Error correcting codes protect information by encoding it into a larger system with some redundancy, allowing the original logical information to be recovered even if part of the encoded system becomes lost or corrupted. In this talk, I will introduce the theory of quantum error correcting codes (QECC), which depart from the classical case in surprising and beautiful ways in order to surmount some uniquely quantum hurdles: quantum information cannot be copied, and general measurements will disturb quantum states. The success story of QECC culminates in the proof that they enable fault-tolerant quantum computation, overcoming the inherent fragility of quantum states and operations. But apart from this central application in quantum computation, there is also a link between QECC and condensed matter physics, which comes from the correspondence between locally checkable codes and local interactions in quantum spin models. This correspondence is relatively well-studied in the case of topologically ordered systems with a finite spectral gap, but in this talk I will also describe recent work on the frontier of this subject which finds QECC in the low energy space of gapless quantum spin chains, as well as QECC with nearly optimal parameters in the ground space of high dimensional gapless local Hamiltonians.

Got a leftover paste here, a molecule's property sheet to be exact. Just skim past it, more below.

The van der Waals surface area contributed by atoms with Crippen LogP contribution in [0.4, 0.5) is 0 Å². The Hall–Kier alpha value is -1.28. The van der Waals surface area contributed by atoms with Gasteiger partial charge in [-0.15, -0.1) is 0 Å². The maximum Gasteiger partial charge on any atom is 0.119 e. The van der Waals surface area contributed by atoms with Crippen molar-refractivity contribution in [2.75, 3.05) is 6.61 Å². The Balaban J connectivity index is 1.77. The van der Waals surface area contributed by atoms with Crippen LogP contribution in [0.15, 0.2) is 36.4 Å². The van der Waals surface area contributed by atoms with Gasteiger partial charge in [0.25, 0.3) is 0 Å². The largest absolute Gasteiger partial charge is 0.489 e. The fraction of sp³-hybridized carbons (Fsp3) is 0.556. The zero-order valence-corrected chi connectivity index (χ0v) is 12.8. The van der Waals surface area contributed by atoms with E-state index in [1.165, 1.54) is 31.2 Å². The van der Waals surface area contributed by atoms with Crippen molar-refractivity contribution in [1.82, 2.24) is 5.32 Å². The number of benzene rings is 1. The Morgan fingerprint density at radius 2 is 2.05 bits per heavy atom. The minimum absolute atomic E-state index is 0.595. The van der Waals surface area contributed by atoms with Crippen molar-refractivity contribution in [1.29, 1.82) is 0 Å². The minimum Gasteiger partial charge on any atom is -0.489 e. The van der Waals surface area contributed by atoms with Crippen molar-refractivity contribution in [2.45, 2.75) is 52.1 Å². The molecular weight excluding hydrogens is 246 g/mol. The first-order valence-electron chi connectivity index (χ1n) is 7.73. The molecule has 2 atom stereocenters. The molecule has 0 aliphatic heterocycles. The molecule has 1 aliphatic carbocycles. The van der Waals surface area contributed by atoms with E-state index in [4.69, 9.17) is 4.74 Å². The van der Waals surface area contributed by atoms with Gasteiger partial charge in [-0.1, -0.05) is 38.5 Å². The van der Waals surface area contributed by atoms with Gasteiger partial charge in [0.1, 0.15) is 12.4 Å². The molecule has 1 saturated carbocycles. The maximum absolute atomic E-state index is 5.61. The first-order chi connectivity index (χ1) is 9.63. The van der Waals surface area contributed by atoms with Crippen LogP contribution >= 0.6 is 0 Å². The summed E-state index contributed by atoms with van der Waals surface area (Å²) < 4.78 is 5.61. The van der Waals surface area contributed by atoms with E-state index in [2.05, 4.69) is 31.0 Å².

Bio: Elizabeth Crosson is an Assistant Professor of Physics at the University of New Mexico’s Center for Quantum Information and Control. Prior to joining UNM in 2018, Crosson earned her PhD in physics at the University of Washington in 2015, and then spent three years as a postdoc at the Caltech Institute for Quantum Information and Matter. Her research involves several topics from the theory of quantum computation, including quantum algorithms, Hamiltonian complexity theory, rigorous classical simulations of quantum spin systems, and quantum error correction.